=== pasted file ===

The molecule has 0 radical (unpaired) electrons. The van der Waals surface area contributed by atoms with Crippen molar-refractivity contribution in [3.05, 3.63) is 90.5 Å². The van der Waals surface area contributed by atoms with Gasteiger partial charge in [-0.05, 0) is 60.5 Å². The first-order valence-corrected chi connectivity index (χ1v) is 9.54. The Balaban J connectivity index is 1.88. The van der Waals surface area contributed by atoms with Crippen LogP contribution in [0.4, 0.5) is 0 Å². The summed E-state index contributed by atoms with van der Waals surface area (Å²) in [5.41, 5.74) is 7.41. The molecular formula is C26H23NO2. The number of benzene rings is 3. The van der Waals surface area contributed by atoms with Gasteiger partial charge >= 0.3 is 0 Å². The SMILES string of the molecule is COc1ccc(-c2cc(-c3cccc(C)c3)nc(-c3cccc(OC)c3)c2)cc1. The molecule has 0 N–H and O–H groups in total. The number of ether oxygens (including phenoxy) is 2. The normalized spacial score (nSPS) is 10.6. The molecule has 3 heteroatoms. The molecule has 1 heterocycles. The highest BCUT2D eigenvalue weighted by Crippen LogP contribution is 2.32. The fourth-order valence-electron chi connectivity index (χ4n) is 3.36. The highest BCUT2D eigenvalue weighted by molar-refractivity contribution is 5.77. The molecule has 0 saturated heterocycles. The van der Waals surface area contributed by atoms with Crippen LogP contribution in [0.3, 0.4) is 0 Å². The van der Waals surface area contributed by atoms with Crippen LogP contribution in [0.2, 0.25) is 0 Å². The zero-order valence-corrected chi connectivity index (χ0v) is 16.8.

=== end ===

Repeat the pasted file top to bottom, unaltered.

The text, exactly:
The molecule has 0 radical (unpaired) electrons. The van der Waals surface area contributed by atoms with Crippen molar-refractivity contribution in [3.05, 3.63) is 90.5 Å². The van der Waals surface area contributed by atoms with Gasteiger partial charge in [-0.05, 0) is 60.5 Å². The first-order valence-corrected chi connectivity index (χ1v) is 9.54. The Balaban J connectivity index is 1.88. The van der Waals surface area contributed by atoms with Crippen LogP contribution in [0.4, 0.5) is 0 Å². The summed E-state index contributed by atoms with van der Waals surface area (Å²) in [5.41, 5.74) is 7.41. The molecular formula is C26H23NO2. The number of benzene rings is 3. The van der Waals surface area contributed by atoms with Gasteiger partial charge >= 0.3 is 0 Å². The SMILES string of the molecule is COc1ccc(-c2cc(-c3cccc(C)c3)nc(-c3cccc(OC)c3)c2)cc1. The molecule has 0 N–H and O–H groups in total. The number of ether oxygens (including phenoxy) is 2. The normalized spacial score (nSPS) is 10.6. The molecule has 3 heteroatoms. The molecule has 1 heterocycles. The highest BCUT2D eigenvalue weighted by Crippen LogP contribution is 2.32. The fourth-order valence-electron chi connectivity index (χ4n) is 3.36. The highest BCUT2D eigenvalue weighted by molar-refractivity contribution is 5.77. The molecule has 0 saturated heterocycles. The van der Waals surface area contributed by atoms with Crippen LogP contribution in [0.3, 0.4) is 0 Å². The van der Waals surface area contributed by atoms with Crippen LogP contribution in [0.2, 0.25) is 0 Å². The zero-order valence-corrected chi connectivity index (χ0v) is 16.8.